Begin Again: reckoning with intolerance in Maine

(Page 3 of 5)     Print Version  

Life, Liberty, and the Pursuit of Happiness

Christopher Columbus to the Pejepscot Proprietors

Click here to see maps and manuscripts

Click here to see maps and manuscripts

View the slideshow detailing how what is now Maine transferred from Wabanaki sovereign land to European ownership.

The place now known as Maine is—and always has been—Wabanaki Homelands. Colonization of this place was accomplished through various forms of theft and violence based on the Doctrines of Discovery and at great cost to Wabanaki people. When English people arrived in what is now known as Maine, Wabanaki leaders worked to incorporate the settlers into their social and ecological networks, to create responsible relationships, and alliances with their guests—efforts that were misinterpreted by the English as "ownership" of land.

Maine was part of Christopher Columbus's claim for Portugal and Spain. Over the next 500 years, other countries claimed parts of Maine, but it wasn't until the early 1600s that Ferdinando Gorges and John Popham, who spent years unsuccessfully colonizing Ireland, focused on Maine in the name of England.

Motivated by the prospect of economic gain from furs and timber, Gorges received a charter from King James I of England, and for more than 40 years he directed the colony's development as the self-proclaimed "Lord of the Province of Maine." Massachusetts annexed the District of Maine in 1652 after Gorges's death. Land speculation and patent companies like the Kennebec and Pejepscot Proprietors capitalized on these legacy land holdings and emphasized their connection to previous generations like Gorges to legitimize their claims. Competition and overlapping land claims were a common occurrence.

Thomas Purchase, an agent of Gorges in what is now Brunswick, Maine, ran a trading post and made real estate transactions. In the 18th century, the Pejepscot Proprietors legitimized some of their holdings by tracing the land ownership from Richard Wharton through Thomas Purchase to Gorges and attempted to reaffirm ownership through signed Indian deeds and documentation.

Massachusetts's policies and unequal relationships with Wampanoag people led to King Philip's War and the successive Colonial Wars for nearly 100 years, which greatly affected the lives of Wabanaki people and settler colonialists in Maine. During this time, land patent businesses like the Pejepscot Proprietors carved up Wabanaki territory and trading posts regularly cheated Indigenous people, adding to strained relationships.

Click here for more items

Click here for more items

Maps and manuscripts relating to the Ulster Scots settlements in Brunswick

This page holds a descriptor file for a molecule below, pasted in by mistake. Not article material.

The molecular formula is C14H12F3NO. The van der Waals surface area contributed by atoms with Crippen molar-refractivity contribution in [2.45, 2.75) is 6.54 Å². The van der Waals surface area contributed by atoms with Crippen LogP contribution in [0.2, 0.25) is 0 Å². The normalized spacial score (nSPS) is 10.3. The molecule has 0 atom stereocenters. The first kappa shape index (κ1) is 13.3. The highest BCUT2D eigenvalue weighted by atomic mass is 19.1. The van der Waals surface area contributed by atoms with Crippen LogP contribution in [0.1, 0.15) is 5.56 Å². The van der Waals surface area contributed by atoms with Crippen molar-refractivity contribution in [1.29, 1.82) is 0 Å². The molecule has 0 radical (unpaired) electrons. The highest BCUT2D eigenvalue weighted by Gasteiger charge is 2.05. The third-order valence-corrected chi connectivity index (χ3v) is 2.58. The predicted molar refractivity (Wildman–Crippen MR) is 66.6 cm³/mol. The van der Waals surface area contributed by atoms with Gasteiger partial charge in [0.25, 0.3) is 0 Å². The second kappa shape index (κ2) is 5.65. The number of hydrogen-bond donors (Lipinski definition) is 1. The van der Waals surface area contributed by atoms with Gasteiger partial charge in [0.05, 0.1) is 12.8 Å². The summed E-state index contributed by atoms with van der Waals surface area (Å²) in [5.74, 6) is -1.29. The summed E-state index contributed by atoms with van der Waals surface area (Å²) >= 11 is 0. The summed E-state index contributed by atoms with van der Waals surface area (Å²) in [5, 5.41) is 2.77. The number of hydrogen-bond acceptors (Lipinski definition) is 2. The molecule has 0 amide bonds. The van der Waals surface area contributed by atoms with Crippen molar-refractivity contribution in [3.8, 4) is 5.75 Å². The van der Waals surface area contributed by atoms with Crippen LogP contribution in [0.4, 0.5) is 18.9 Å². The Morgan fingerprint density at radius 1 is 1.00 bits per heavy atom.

Ulster Scots arrive in Brunswick

British leaders promoted Scottish migration to Northern Ireland in the 16th and 17th centuries. Known as the Ulster Scots or Scots Irish, they attempted to colonize on "plantations" and promoted the Presbyterian faith. Facing discrimination and violence in Ireland, the Ulster Scots negotiated across the Atlantic with Massachusetts Governor Shute to settle the frontier of what is now Maine, and to "hold back" the Native people, who had most recently wiped out English settlements along Maine's coast during King Philip's War. Ironically, the Ulster Scots came to Maine seeking religious and economic freedom for themselves, but felt no remorse at taking these rights away from Wabanakis.

Presbyterian Reverend James Woodside brought one of the first boats from Bann County, Ireland with 40 families to settle in the Merrymeeting Bay and Maquoit Bay areas of Brunswick in 1718. Woodside was the second pastor hired by the Pejepscot Proprietors to minister to locals and the Wabanaki, but the town quickly determined Woodside wasn't puritanical enough to continue preaching. James Woodside returned to England in 1720, but his son William stayed in Brunswick, running a trading post and working at Fort George.

The Woodside family lived four miles from Brunswick's town center on Maquoit Bay. There they built a garrison house that was a space for trading with Wabanaki people, and acted as a safe house for the community during the Colonial Wars. In 1727, William was convicted of cheating Wabanaki people at the trading post. Over time, William gained enough money—likely in part from overcharging Wabanakis and other customers— to purchase 350 acres of land from Bunganuc Creek to Wharton Point in Brunswick.